"Don't Try to Cover the Sky with Your Hands": Parents' Experiences with Prognosis Communication About Their Children with Advanced Cancer

Authors
Nyborn, J. A.; Olcese, M.; Nickerson, T.; Mack, J. W.
Pages
626-31
Volume
19
Number
6
Abstract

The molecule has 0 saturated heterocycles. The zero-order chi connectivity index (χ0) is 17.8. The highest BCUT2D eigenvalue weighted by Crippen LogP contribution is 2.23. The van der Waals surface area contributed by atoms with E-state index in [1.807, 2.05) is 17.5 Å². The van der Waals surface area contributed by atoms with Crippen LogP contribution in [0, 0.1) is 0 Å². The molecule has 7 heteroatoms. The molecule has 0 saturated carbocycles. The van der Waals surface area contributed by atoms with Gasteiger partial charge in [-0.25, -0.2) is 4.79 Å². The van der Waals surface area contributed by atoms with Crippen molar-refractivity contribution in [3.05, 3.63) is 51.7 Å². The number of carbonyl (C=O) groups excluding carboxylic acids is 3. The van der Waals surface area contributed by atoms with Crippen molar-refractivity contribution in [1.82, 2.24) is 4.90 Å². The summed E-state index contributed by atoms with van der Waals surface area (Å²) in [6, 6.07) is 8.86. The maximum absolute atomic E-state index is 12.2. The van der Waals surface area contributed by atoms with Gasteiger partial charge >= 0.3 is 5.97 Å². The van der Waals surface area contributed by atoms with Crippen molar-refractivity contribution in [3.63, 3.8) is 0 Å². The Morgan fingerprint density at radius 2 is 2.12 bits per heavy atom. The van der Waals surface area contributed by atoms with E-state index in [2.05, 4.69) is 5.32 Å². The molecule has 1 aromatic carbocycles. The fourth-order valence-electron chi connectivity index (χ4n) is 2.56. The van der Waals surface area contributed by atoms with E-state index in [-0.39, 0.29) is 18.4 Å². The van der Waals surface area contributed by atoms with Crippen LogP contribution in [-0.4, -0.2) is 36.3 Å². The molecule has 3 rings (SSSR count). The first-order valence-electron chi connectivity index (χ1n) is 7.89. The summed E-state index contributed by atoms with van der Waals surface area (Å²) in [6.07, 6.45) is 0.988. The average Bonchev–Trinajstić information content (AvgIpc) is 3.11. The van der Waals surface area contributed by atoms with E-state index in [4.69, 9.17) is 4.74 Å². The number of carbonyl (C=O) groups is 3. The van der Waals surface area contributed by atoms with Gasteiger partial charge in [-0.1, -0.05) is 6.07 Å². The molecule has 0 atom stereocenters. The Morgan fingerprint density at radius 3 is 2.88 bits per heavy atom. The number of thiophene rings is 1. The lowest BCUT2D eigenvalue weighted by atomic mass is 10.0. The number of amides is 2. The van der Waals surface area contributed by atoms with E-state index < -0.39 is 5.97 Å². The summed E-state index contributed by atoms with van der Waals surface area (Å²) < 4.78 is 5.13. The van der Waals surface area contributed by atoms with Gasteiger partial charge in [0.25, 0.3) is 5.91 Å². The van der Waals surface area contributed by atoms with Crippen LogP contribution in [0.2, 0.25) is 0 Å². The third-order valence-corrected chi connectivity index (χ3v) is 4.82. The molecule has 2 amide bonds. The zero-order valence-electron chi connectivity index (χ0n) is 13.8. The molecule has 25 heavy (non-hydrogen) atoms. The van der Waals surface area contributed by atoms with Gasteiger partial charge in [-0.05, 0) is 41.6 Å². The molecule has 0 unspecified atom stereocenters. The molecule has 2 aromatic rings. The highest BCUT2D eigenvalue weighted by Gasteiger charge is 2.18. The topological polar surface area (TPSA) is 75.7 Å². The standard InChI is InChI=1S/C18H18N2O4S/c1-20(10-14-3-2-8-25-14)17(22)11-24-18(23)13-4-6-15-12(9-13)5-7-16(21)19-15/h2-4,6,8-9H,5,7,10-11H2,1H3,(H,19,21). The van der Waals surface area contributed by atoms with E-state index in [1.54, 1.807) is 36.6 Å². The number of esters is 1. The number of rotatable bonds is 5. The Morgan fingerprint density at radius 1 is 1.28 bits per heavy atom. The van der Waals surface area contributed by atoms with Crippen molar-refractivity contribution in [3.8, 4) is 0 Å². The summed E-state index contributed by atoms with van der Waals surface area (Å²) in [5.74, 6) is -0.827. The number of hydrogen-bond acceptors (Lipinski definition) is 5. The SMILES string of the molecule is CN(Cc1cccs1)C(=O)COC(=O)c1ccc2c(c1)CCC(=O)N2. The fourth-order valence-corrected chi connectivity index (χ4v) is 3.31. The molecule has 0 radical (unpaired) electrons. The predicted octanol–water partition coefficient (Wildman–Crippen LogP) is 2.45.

BACKGROUND: Physicians worry that disclosure of prognostic information can be distressing and deprive families of hope. Retrospective studies have shown that prognostic disclosure does not abrogate hope, but prospective data are lacking. OBJECTIVE: The study objective was to prospectively evaluate responses to prognosis communication among parents of children with advanced cancer. DESIGN: For this qualitative study we audiotaped conversations between clinicians and parents of children with newly relapsed or refractory cancer, and then interviewed parents about experiences with prognosis communication. Parents were asked to reflect on physician statements about prognosis. SETTING/SUBJECTS: Subjects were 32 pairs of parents and clinicians of children with relapsed or refractory cancer treated at Dana-Farber/Boston Children's Center for Cancer and Blood Disorders, Boston, Massachusetts. RESULTS: Prognosis was discussed in 28/32 conversations (88%). Although most parents (N = 22, 69%) found prognostic information upsetting, most also valued honest communication about prognosis (N = 22, 69%.) Parents noted that frank disclosure fostered hope by relieving uncertainty and allowing them to make the best possible decisions for their children. Excessive optimism or a lack of information, in contrast, was sometimes experienced as a threat to hope and the parent-clinician relationship. A minority of parents were upset by clinician communication about prognosis (N = 4, 12%), but most did not consider the clinician responsible for their distress. Rather, parents attributed distress to the difficult situation. CONCLUSIONS: Many parents consider prognosis communication to be both difficult and necessary. While upsetting, prognostic information engenders hope by helping parents feel prepared to do their best for their children in the difficult days to come.